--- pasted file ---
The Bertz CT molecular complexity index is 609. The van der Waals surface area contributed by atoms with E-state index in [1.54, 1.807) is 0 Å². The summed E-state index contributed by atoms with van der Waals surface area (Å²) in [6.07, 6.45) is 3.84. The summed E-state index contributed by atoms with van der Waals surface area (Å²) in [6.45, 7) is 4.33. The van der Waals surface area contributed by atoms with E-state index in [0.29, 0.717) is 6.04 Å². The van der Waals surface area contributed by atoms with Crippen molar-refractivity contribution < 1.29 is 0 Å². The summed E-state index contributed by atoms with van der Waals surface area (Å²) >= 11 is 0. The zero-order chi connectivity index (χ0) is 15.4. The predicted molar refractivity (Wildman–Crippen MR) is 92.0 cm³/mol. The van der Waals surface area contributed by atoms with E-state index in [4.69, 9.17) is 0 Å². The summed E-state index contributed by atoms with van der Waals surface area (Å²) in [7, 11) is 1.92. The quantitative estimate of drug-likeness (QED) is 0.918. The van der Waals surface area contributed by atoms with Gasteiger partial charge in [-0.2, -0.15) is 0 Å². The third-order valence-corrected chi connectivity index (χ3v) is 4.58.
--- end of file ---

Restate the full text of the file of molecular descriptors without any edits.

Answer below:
The Bertz CT molecular complexity index is 609. The van der Waals surface area contributed by atoms with E-state index in [1.54, 1.807) is 0 Å². The summed E-state index contributed by atoms with van der Waals surface area (Å²) in [6.07, 6.45) is 3.84. The summed E-state index contributed by atoms with van der Waals surface area (Å²) in [6.45, 7) is 4.33. The van der Waals surface area contributed by atoms with E-state index in [0.29, 0.717) is 6.04 Å². The van der Waals surface area contributed by atoms with Crippen molar-refractivity contribution < 1.29 is 0 Å². The summed E-state index contributed by atoms with van der Waals surface area (Å²) >= 11 is 0. The zero-order chi connectivity index (χ0) is 15.4. The predicted molar refractivity (Wildman–Crippen MR) is 92.0 cm³/mol. The van der Waals surface area contributed by atoms with E-state index in [4.69, 9.17) is 0 Å². The summed E-state index contributed by atoms with van der Waals surface area (Å²) in [7, 11) is 1.92. The quantitative estimate of drug-likeness (QED) is 0.918. The van der Waals surface area contributed by atoms with Gasteiger partial charge in [-0.2, -0.15) is 0 Å². The third-order valence-corrected chi connectivity index (χ3v) is 4.58.